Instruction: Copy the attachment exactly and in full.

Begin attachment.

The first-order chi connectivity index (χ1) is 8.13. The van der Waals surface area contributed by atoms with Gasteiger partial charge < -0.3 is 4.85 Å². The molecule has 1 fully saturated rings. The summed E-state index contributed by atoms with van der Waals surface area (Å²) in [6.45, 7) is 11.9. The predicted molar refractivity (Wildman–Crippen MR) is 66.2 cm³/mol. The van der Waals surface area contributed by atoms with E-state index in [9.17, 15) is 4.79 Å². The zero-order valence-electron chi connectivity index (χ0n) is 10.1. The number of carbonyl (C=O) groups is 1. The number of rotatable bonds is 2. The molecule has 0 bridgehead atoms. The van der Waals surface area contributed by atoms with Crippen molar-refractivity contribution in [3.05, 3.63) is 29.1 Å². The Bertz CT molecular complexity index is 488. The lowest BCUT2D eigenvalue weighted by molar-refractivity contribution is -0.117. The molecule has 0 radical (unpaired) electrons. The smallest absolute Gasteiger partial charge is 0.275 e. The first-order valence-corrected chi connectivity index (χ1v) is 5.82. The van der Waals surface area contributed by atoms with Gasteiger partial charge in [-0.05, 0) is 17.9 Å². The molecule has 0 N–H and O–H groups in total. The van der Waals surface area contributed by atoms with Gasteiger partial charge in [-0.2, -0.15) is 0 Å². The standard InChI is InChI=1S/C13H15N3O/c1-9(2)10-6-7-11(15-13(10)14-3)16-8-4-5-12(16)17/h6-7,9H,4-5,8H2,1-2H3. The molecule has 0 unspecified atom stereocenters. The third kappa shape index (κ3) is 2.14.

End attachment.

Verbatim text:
The first-order chi connectivity index (χ1) is 8.13. The van der Waals surface area contributed by atoms with Gasteiger partial charge < -0.3 is 4.85 Å². The molecule has 1 fully saturated rings. The summed E-state index contributed by atoms with van der Waals surface area (Å²) in [6.45, 7) is 11.9. The predicted molar refractivity (Wildman–Crippen MR) is 66.2 cm³/mol. The van der Waals surface area contributed by atoms with E-state index in [9.17, 15) is 4.79 Å². The zero-order valence-electron chi connectivity index (χ0n) is 10.1. The number of carbonyl (C=O) groups is 1. The number of rotatable bonds is 2. The molecule has 0 bridgehead atoms. The van der Waals surface area contributed by atoms with Crippen molar-refractivity contribution in [3.05, 3.63) is 29.1 Å². The Bertz CT molecular complexity index is 488. The lowest BCUT2D eigenvalue weighted by molar-refractivity contribution is -0.117. The molecule has 0 radical (unpaired) electrons. The smallest absolute Gasteiger partial charge is 0.275 e. The first-order valence-corrected chi connectivity index (χ1v) is 5.82. The van der Waals surface area contributed by atoms with Gasteiger partial charge in [-0.05, 0) is 17.9 Å². The molecule has 0 N–H and O–H groups in total. The van der Waals surface area contributed by atoms with Gasteiger partial charge in [-0.2, -0.15) is 0 Å². The standard InChI is InChI=1S/C13H15N3O/c1-9(2)10-6-7-11(15-13(10)14-3)16-8-4-5-12(16)17/h6-7,9H,4-5,8H2,1-2H3. The molecule has 0 unspecified atom stereocenters. The third kappa shape index (κ3) is 2.14.